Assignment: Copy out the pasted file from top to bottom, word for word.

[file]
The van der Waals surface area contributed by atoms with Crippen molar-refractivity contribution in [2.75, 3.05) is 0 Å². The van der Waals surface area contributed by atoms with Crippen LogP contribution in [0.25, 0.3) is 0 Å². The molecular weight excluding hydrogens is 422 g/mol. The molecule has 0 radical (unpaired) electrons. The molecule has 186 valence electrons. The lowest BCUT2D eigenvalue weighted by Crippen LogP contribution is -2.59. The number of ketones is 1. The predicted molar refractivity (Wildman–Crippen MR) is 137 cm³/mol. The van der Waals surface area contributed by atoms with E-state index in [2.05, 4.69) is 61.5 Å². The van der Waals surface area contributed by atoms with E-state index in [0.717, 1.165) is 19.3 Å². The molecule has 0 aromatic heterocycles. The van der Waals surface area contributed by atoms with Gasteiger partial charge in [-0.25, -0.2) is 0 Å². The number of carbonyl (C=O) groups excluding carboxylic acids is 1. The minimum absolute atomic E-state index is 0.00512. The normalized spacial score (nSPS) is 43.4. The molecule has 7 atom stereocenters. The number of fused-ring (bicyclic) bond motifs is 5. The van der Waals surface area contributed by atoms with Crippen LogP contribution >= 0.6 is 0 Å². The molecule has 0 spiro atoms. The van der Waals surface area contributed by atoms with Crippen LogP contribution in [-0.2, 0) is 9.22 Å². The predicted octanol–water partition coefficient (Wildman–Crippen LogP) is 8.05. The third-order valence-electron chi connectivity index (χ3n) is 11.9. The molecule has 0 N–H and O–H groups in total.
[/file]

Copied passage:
The van der Waals surface area contributed by atoms with Crippen molar-refractivity contribution in [2.75, 3.05) is 0 Å². The van der Waals surface area contributed by atoms with Crippen LogP contribution in [0.25, 0.3) is 0 Å². The molecular weight excluding hydrogens is 422 g/mol. The molecule has 0 radical (unpaired) electrons. The molecule has 186 valence electrons. The lowest BCUT2D eigenvalue weighted by Crippen LogP contribution is -2.59. The number of ketones is 1. The predicted molar refractivity (Wildman–Crippen MR) is 137 cm³/mol. The van der Waals surface area contributed by atoms with E-state index in [2.05, 4.69) is 61.5 Å². The van der Waals surface area contributed by atoms with E-state index in [0.717, 1.165) is 19.3 Å². The molecule has 0 aromatic heterocycles. The van der Waals surface area contributed by atoms with Gasteiger partial charge in [-0.25, -0.2) is 0 Å². The number of carbonyl (C=O) groups excluding carboxylic acids is 1. The minimum absolute atomic E-state index is 0.00512. The normalized spacial score (nSPS) is 43.4. The molecule has 7 atom stereocenters. The number of fused-ring (bicyclic) bond motifs is 5. The van der Waals surface area contributed by atoms with Crippen LogP contribution >= 0.6 is 0 Å². The molecule has 0 spiro atoms. The van der Waals surface area contributed by atoms with Crippen LogP contribution in [-0.2, 0) is 9.22 Å². The predicted octanol–water partition coefficient (Wildman–Crippen LogP) is 8.05. The third-order valence-electron chi connectivity index (χ3n) is 11.9. The molecule has 0 N–H and O–H groups in total.